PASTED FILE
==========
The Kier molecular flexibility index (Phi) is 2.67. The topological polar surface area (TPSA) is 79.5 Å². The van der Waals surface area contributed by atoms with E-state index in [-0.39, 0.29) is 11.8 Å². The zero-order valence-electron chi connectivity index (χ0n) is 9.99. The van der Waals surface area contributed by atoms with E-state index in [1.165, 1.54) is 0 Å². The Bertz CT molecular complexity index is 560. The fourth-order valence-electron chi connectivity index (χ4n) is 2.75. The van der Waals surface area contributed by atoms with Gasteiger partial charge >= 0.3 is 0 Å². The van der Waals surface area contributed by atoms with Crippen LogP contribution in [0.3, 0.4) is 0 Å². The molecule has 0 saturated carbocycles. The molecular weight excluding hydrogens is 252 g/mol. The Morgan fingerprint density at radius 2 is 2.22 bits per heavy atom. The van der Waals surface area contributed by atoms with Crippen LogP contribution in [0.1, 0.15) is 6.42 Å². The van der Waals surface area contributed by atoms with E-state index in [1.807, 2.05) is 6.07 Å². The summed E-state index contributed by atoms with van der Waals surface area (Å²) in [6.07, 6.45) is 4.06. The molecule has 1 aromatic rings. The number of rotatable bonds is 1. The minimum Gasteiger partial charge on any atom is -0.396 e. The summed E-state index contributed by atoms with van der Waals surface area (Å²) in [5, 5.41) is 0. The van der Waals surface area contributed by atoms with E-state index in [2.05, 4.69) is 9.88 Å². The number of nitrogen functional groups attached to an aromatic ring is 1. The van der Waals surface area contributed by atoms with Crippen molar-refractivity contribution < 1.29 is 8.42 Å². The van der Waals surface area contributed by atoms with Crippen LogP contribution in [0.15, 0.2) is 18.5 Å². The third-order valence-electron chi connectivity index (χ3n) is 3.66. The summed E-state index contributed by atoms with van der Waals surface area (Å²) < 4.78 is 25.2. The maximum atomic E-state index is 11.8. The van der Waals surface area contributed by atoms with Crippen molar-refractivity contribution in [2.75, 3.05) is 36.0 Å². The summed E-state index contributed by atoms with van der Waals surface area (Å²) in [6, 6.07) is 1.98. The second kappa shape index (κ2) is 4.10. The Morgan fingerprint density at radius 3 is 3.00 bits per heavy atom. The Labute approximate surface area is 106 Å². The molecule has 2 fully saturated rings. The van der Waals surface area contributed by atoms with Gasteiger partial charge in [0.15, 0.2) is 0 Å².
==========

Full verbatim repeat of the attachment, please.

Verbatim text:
The Kier molecular flexibility index (Phi) is 2.67. The topological polar surface area (TPSA) is 79.5 Å². The van der Waals surface area contributed by atoms with E-state index in [-0.39, 0.29) is 11.8 Å². The zero-order valence-electron chi connectivity index (χ0n) is 9.99. The van der Waals surface area contributed by atoms with E-state index in [1.165, 1.54) is 0 Å². The Bertz CT molecular complexity index is 560. The fourth-order valence-electron chi connectivity index (χ4n) is 2.75. The van der Waals surface area contributed by atoms with Gasteiger partial charge >= 0.3 is 0 Å². The van der Waals surface area contributed by atoms with Crippen LogP contribution in [0.3, 0.4) is 0 Å². The molecule has 0 saturated carbocycles. The molecular weight excluding hydrogens is 252 g/mol. The Morgan fingerprint density at radius 2 is 2.22 bits per heavy atom. The van der Waals surface area contributed by atoms with Crippen LogP contribution in [0.1, 0.15) is 6.42 Å². The van der Waals surface area contributed by atoms with E-state index in [1.807, 2.05) is 6.07 Å². The summed E-state index contributed by atoms with van der Waals surface area (Å²) in [6.07, 6.45) is 4.06. The molecule has 1 aromatic rings. The number of rotatable bonds is 1. The minimum Gasteiger partial charge on any atom is -0.396 e. The summed E-state index contributed by atoms with van der Waals surface area (Å²) in [5, 5.41) is 0. The van der Waals surface area contributed by atoms with E-state index in [2.05, 4.69) is 9.88 Å². The number of nitrogen functional groups attached to an aromatic ring is 1. The van der Waals surface area contributed by atoms with Crippen molar-refractivity contribution < 1.29 is 8.42 Å². The van der Waals surface area contributed by atoms with Crippen LogP contribution in [0.15, 0.2) is 18.5 Å². The third-order valence-electron chi connectivity index (χ3n) is 3.66. The summed E-state index contributed by atoms with van der Waals surface area (Å²) < 4.78 is 25.2. The maximum atomic E-state index is 11.8. The van der Waals surface area contributed by atoms with Crippen molar-refractivity contribution in [2.75, 3.05) is 36.0 Å². The summed E-state index contributed by atoms with van der Waals surface area (Å²) in [6, 6.07) is 1.98. The second kappa shape index (κ2) is 4.10. The Morgan fingerprint density at radius 3 is 3.00 bits per heavy atom. The Labute approximate surface area is 106 Å². The molecule has 2 fully saturated rings. The van der Waals surface area contributed by atoms with Gasteiger partial charge in [0.15, 0.2) is 0 Å².